The isolated Russian territory of Kaliningrad is one of the most heavily militarized regions of the country, and lies on the Baltic Sea between Poland and Lithuania.
It is separated from the Russian mainland by the lands of NATO member states Lithuania and Latvia, and has no land border with any other Russian regions leaving the territory potentially vulnerable to Western attacks in the event of a major war.
Kaliningrad serves as a staging ground allowing Russian Iskander tactical ballistic missiles and long range air defense systems such as the S-400 to cover targets deeper into Europe with their range.
Kaliningrad is defended by some of the country’s most capable weapons systems including new motorized rifle, artillery and tank regiments which were deployed there in December 2020.
Reinforcements in December included T-72B3M battle tanks — one of the latest designs in the country’s inventory — as well as Su-30SM fighter jets.
Kaliningrad also serves as the headquarters of the Russian Baltic Fleet, and is heavily defended by land based P-800 long range anti ship cruise missile systems which provide coverage over much of the Baltic Sea.
One of the most prolific assets deployed in Kaliningrad, however, has been a squadron of Su-27 heavyweight air superiority fighters which have been cause for considerable trouble for NATO over several years.
The Su-27 Flanker first entered service in the Soviet Air Force in 1985, and after U.S. personnel gained access to a number of air-frames after the Cold War American assessments showed the fighter to be more capable than the U.S. Air Force’s own prime fighter the F-15 Eagle.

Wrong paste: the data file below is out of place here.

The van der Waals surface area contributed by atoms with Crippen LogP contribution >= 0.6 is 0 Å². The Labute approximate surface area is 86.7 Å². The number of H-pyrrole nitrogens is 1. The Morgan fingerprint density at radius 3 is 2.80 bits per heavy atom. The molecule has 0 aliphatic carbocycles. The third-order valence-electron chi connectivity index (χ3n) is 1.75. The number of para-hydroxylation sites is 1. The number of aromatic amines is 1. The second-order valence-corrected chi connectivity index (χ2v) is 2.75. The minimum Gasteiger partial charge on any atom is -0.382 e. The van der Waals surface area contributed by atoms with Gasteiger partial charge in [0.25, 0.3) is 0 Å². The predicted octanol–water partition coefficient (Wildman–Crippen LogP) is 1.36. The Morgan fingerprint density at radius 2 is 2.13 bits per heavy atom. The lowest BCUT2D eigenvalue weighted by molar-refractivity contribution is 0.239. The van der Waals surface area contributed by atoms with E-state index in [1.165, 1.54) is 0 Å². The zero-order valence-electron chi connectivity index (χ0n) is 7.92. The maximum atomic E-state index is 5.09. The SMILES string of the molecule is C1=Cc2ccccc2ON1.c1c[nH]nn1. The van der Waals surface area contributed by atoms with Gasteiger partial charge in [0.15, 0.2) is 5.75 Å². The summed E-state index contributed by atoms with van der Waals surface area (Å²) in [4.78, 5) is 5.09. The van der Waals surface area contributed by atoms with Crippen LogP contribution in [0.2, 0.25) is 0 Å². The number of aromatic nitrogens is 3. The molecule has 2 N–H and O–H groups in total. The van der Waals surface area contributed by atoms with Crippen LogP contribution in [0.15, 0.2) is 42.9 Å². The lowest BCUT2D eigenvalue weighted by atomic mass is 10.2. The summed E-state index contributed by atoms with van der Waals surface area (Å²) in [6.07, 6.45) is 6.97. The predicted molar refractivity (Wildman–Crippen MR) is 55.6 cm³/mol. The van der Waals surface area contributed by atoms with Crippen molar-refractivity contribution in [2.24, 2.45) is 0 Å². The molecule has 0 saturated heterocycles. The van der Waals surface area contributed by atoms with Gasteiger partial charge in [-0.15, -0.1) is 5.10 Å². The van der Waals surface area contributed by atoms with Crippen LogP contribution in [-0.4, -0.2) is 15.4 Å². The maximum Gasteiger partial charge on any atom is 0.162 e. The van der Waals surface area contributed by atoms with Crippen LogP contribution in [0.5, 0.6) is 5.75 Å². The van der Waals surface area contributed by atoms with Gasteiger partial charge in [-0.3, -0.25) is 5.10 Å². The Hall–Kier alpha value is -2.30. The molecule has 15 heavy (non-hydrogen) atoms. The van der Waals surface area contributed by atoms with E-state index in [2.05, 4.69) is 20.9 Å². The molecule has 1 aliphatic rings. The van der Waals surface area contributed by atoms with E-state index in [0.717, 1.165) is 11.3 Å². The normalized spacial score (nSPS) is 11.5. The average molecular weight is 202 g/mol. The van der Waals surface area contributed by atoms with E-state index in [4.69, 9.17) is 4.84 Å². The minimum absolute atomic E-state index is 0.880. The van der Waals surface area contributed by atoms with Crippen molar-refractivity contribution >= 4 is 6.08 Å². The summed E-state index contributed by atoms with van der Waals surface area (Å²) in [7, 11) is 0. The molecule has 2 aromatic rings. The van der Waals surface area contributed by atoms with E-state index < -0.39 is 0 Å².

Despite being a high end heavyweight design, the kind of expensive aircraft usually fielded in small numbers for special roles, the Su-27 was for many years the most widely used class of combat jet in the Russian military with over 250 in service.
Over 150 of the aircraft remain in service today. Unlike its successor the Su-30, which was design for a well rounded performance including an ability to perform anti shipping and strike roles, the Su-27 was designed purely for air to air combat with the limited air to ground capabilities added to later variants being an afterthought.
The Flanker can accommodate some of the largest radars ever integrated onto a fighter, and have the range, maneuverability and firepower to pose a serious threat to aircraft very far from the airfields that host them.
The fighters initially deployed R-27 air to air missiles for long range engagements, which were the most capable missiles of their kind integrated onto fighter sized aircraft at the time but have since been superseded by the R-77 missile that benefits from active radar guidance and ‘fire and forget’ capabilities.
While exact details on the Su-27 contingent in Kaliningrad remain scarce a portion of Su-27s deployed are of the Su-27SM3 variant, which are the most capable variant ever developed.
Only around two dozen Su-27SM3 aircraft are though to be in service in the entire Russian Air Force, and the advanced jets saw a brief combat deployment to Syria in late 2015 as the first Russian dedicated air superiority fighter in the theater.
The fighters were produced shortly before production lines for the Su-27 were permanently closed in favor of production of their successor the Su-35, and used the same Irbis-E radar as the Su-35.
The Irbis-E provides overwhelmingly superior situational awareness relative to older Su-27 variants, and can track up to 30 airborne targets simultaneously and engage up to eight.
The radar allows the Su-27SM3 to detect medium sized fighters at ranges of over 400 kilometers, and can track stealth fighters with lower radar cross sections at ranges of little over 80 km.
Beyond a new radar, the fighters benefit from a reinforced air-frame allowing them to carry three more tons of armaments, and additional hard-points expanding their maximum missile payload from eight to twelve – double that of the American F-16 and triple that of the F-35.
The fighters also benefit from more fuel efficient AL-31F-M1 engines for an increased range and flight performance, and from a comprehensively modernized full glass cockpit with the thirteen Cold War era arrow indicators discarded in favor of four multi-functional displays.